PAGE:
It is unlawful for an individual to be denied access or to receive poor service or lesser quality accommodations because of his or her race, color, national origin, sex, pregnancy, disability, familial status or religion.
It is against the law for an individual to be denied access or to receive poor service or lesser quality accommodations because of his or her race, color, national origin, sex, pregnancy, disability, familial status or religion.
Floridians and visitors to the state may file a complaint when:
- Not given full and equal access to the goods and services of restaurants, hotels and motels, gasoline stations, theaters and certain other public places or accommodations without discrimination or segregation.
- Certain private clubs discriminate in how they accept or deny members (under limited circumstances).
- When the alleged discriminatory act occurred in the last 365 days.
Call, write or visit the Commission within 365 days of the date in which the alleged act of discrimination occurred and describe the situation you feel was discriminatory.
An experienced Intake Counselor will listen, advise and assist you accordingly.
You can download the following questionnare to assist you.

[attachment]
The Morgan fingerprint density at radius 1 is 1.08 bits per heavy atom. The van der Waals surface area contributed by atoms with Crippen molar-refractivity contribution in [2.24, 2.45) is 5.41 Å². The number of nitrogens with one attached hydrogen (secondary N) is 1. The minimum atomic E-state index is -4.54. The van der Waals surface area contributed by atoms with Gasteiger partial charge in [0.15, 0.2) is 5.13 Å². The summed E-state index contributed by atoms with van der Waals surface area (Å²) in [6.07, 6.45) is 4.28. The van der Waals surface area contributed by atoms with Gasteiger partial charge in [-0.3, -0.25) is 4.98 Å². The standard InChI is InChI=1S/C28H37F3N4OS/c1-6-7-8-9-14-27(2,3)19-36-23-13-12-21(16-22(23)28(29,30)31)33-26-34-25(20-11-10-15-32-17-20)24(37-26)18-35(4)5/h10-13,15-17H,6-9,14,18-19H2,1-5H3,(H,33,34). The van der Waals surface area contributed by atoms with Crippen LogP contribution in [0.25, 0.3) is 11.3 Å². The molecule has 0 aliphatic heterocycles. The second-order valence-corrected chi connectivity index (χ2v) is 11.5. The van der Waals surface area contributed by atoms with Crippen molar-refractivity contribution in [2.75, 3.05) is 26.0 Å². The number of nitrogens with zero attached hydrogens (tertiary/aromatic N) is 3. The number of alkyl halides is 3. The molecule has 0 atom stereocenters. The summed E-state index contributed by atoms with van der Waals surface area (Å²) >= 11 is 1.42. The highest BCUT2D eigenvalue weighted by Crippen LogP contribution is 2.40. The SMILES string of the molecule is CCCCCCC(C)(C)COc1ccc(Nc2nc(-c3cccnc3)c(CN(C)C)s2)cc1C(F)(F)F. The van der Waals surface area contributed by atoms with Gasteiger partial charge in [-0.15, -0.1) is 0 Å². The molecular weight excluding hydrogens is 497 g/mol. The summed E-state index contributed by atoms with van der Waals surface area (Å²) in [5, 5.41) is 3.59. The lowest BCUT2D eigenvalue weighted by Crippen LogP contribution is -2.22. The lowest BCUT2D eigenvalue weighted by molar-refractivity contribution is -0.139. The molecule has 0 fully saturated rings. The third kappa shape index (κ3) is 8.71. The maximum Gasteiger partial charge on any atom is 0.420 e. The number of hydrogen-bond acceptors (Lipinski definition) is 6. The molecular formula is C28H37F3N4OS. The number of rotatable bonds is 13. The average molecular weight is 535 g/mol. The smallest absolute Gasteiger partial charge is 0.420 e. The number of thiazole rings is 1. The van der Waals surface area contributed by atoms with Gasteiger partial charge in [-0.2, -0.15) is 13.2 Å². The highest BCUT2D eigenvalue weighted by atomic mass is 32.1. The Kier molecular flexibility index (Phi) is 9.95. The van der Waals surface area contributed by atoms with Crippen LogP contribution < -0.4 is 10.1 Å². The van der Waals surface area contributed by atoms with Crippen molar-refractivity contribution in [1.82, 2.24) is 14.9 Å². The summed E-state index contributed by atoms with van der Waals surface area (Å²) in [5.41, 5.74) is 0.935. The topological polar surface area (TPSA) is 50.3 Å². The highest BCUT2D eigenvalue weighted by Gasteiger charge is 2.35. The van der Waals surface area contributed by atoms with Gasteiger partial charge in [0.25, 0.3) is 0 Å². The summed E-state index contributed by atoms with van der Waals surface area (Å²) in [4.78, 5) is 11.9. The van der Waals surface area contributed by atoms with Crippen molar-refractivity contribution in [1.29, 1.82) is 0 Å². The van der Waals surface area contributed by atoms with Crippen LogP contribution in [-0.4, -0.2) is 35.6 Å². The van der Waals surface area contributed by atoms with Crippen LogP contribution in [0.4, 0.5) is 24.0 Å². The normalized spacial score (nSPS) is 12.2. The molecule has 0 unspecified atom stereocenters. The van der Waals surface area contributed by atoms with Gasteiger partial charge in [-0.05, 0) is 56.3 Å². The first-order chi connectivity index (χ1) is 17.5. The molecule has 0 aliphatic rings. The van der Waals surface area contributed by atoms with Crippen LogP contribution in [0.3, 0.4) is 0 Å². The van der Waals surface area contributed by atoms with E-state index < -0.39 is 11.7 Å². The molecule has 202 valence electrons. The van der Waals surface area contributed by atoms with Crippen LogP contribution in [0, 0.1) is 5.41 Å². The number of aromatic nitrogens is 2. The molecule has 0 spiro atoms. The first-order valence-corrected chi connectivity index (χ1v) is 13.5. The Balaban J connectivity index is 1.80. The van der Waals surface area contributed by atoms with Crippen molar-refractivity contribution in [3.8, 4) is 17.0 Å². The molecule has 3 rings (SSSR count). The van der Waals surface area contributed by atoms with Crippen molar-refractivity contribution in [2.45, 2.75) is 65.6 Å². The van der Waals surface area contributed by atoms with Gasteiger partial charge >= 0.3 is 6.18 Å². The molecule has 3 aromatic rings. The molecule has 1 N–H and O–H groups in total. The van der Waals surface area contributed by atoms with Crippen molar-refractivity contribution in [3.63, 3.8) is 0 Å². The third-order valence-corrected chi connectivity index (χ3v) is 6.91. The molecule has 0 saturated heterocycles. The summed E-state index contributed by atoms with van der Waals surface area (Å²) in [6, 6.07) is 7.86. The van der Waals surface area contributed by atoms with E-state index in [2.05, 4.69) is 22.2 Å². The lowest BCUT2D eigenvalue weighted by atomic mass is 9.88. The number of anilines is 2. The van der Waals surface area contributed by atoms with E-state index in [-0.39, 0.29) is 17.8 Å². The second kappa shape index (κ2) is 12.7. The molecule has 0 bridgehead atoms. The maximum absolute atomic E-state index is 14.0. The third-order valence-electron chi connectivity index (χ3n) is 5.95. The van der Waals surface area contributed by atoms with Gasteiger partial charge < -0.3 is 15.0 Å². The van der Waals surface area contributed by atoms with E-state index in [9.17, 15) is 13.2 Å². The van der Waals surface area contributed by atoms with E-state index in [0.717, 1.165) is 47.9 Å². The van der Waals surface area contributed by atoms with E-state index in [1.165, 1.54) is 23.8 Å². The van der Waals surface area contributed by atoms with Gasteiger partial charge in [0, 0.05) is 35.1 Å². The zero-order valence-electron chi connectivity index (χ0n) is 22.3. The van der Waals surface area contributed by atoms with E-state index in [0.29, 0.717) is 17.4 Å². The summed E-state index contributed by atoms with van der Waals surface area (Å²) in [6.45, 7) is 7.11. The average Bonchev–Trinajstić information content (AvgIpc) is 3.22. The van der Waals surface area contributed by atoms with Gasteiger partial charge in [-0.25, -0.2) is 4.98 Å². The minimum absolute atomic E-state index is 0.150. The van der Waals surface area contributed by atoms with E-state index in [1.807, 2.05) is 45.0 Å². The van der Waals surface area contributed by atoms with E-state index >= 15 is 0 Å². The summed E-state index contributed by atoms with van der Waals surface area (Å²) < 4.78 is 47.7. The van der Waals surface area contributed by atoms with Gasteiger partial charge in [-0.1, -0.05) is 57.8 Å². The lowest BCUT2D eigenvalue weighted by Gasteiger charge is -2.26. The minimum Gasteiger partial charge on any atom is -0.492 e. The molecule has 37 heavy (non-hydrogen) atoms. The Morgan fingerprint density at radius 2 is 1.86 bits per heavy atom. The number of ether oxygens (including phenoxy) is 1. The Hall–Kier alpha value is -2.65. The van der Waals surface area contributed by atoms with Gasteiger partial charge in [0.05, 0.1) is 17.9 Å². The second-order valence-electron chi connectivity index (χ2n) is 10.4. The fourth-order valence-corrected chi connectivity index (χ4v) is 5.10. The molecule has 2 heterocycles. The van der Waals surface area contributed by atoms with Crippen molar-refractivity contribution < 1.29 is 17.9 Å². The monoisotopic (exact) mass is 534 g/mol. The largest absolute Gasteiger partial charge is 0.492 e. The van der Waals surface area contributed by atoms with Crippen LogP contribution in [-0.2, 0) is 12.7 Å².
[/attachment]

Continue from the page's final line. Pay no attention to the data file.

Public Accommodations Complaint Questionnaire
Answer all of the following questions typing your response in the space given. For questions that ask you to choose an answer from the list, click the box next to the answer you would like to select and a checkmark will appear.
When you’ve finished the questionnaire, check to be sure all questions have been answered and then print the document.
After the form is printed, please mail or fax it to:
The Florida Commission on Human Relations
4075 Esplanade Way Room 110
Tallahassee, FL 32399
The questionnaire must be received by the Florida Commission on Human Relations within 365 days of the date of the alleged violation.
TAQ Public Accommodation 082415.doc 136.00 kB
What to expect after you file a complaint:
Filing a complaint – You must file a complaint with the Commission within 365 days of the date the alleged act of discrimination took place. Once your complaint is processed, you will be advised of your rights and responsibilities.
Mediation – This is a process in which an impartial person helps parties resolve their dispute prior to a lengthy investigation.
Investigation – If the dispute cannot be resolved through mediation, the Commission will conduct a full investigation that is objective, timely and efficient.
Determination – A determination is issued indicating whether or not there is adequate evidence of discrimination.
Notification – You will be notified of the Commission’s determination and will receive instructions on how to seek the remedies provided for under the law, which could result in a hearing or civil action in a court of law.